Image Of Toyota MR2

The MR2 had a long evolution. In 1976 it was decided by Toyota that they would produce a car which was fun to drive and which had low fuel consumption; at this stage the ideas were pretty vague and they weren't sure just what sort of car this was going to be. It was not until 1979 that they got down to serious design work and started playing around with different engines and drive methods. Finally the decision was made to fit a transversely mounted engine amidships. But to what?

Serious testing then began both in America and Japan, including racetrack performance tests by American Formula One racing driver Dan Gurney.

It wasn't until 1983; nearly 7 years after the project was first dreamt up; that the MR2 was considered to be ready for production. By then it was a small, rearwheel drive sports car with disc brakes all round and a mid-mounted 1500cc four cylinder engine; the first Japanese car to be mass produced with that specification. It had its debut at the 1983 Tokyo motor show, accompanied by huge publicity, and it was available to buy the following year.

Why was it called MR2? The initial explanation was that the 'M' was for 'midships'', the 'R' for runabout and the '2' for the fact that it was a two seater but later it was claimed that the 'R' was for rearwheel drive. Either way the name caused problems in France; MR2 in French was pronounced "m er deux" which sounds a little bit close to "merde" which is French for sh*t. That is not the best name to call a car so it was rebadged as the Toyota MR in that country.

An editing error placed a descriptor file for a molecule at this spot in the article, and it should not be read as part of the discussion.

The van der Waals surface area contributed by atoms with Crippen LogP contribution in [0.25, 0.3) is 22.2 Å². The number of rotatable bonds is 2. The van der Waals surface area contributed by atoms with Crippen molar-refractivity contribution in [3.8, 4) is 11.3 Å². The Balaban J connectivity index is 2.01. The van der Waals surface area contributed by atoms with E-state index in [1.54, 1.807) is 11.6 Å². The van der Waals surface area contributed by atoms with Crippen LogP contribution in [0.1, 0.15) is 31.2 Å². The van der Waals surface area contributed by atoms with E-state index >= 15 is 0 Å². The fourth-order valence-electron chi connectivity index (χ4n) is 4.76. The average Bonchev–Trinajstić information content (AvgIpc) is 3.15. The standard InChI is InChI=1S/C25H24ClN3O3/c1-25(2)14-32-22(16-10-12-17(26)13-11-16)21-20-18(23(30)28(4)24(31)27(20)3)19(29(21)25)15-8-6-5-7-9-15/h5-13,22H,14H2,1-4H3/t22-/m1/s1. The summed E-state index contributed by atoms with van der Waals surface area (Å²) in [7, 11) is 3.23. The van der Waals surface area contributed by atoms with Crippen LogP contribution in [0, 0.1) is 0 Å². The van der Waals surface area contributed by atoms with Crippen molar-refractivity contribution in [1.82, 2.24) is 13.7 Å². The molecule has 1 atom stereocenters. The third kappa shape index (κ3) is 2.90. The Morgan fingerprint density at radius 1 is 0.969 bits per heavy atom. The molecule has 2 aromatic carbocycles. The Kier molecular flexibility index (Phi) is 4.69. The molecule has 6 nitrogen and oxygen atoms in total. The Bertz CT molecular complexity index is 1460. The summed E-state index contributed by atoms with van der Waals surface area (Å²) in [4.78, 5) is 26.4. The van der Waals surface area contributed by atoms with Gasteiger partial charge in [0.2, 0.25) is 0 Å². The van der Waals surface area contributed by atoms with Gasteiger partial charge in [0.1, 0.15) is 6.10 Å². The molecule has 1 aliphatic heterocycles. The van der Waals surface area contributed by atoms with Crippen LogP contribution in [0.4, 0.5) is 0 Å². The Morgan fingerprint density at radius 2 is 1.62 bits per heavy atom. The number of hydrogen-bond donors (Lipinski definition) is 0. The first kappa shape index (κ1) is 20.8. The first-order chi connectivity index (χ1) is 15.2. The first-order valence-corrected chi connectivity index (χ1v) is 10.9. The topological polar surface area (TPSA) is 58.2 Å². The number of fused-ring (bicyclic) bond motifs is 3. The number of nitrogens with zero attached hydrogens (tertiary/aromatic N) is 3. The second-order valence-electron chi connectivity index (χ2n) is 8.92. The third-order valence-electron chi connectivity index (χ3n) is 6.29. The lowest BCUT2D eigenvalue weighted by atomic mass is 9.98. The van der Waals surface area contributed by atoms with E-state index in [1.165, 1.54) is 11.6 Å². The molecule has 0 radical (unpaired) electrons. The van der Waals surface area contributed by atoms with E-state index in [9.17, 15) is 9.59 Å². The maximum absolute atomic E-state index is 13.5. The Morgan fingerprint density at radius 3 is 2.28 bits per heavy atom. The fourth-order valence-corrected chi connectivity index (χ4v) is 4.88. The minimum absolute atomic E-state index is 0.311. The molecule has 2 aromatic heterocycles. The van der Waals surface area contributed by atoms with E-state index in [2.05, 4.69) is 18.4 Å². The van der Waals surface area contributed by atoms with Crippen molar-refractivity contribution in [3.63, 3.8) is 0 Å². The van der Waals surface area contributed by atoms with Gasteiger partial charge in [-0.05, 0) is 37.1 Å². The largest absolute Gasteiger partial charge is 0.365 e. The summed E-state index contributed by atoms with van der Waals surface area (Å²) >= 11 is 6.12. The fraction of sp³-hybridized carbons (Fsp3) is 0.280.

Merde or not, this was a lively little car that was fun to drive, relatively cheap to buy, and economical with most drivers achieving around 38 miles to a gallon of petrol. Plus, provided that the tyres all had the same tread pattern, It handled well too, thanks to a suspension system breathed upon by legendary Lotus engineering director and fearless test driver Roger Becker.

The MR2 had been planned meticulously and patiently. As usual with Toyota it went through several generations with multiple choices of engines and other specifications, and was finally retired in 2007 after 23 years in production. It remains a popular car on the second hand market; there are still plenty on the road with well over 100,000 miles on the clock, still going strong and providing lively performance.

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